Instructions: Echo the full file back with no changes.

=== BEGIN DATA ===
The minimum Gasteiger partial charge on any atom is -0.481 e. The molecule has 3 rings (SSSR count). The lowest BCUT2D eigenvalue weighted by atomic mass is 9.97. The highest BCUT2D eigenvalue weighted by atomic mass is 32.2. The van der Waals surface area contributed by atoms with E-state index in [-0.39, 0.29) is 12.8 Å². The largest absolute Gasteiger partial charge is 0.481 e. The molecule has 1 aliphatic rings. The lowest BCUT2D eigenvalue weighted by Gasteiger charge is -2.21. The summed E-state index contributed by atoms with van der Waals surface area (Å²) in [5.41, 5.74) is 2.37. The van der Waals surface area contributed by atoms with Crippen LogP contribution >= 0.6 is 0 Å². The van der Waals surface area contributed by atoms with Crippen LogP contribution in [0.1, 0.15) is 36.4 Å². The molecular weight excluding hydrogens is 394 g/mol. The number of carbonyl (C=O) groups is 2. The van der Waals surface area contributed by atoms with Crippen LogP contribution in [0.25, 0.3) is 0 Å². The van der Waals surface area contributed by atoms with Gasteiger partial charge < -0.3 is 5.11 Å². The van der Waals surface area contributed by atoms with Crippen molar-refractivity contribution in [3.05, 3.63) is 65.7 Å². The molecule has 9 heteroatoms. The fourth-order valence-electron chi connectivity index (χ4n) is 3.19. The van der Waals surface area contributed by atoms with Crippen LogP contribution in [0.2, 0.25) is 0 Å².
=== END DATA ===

The minimum Gasteiger partial charge on any atom is -0.481 e. The molecule has 3 rings (SSSR count). The lowest BCUT2D eigenvalue weighted by atomic mass is 9.97. The highest BCUT2D eigenvalue weighted by atomic mass is 32.2. The van der Waals surface area contributed by atoms with E-state index in [-0.39, 0.29) is 12.8 Å². The largest absolute Gasteiger partial charge is 0.481 e. The molecule has 1 aliphatic rings. The lowest BCUT2D eigenvalue weighted by Gasteiger charge is -2.21. The summed E-state index contributed by atoms with van der Waals surface area (Å²) in [5.41, 5.74) is 2.37. The van der Waals surface area contributed by atoms with Crippen LogP contribution >= 0.6 is 0 Å². The van der Waals surface area contributed by atoms with Crippen LogP contribution in [0.1, 0.15) is 36.4 Å². The molecular weight excluding hydrogens is 394 g/mol. The number of carbonyl (C=O) groups is 2. The van der Waals surface area contributed by atoms with Crippen LogP contribution in [0.25, 0.3) is 0 Å². The van der Waals surface area contributed by atoms with Gasteiger partial charge < -0.3 is 5.11 Å². The van der Waals surface area contributed by atoms with Crippen molar-refractivity contribution in [3.05, 3.63) is 65.7 Å². The molecule has 9 heteroatoms. The fourth-order valence-electron chi connectivity index (χ4n) is 3.19. The van der Waals surface area contributed by atoms with Crippen LogP contribution in [0.2, 0.25) is 0 Å².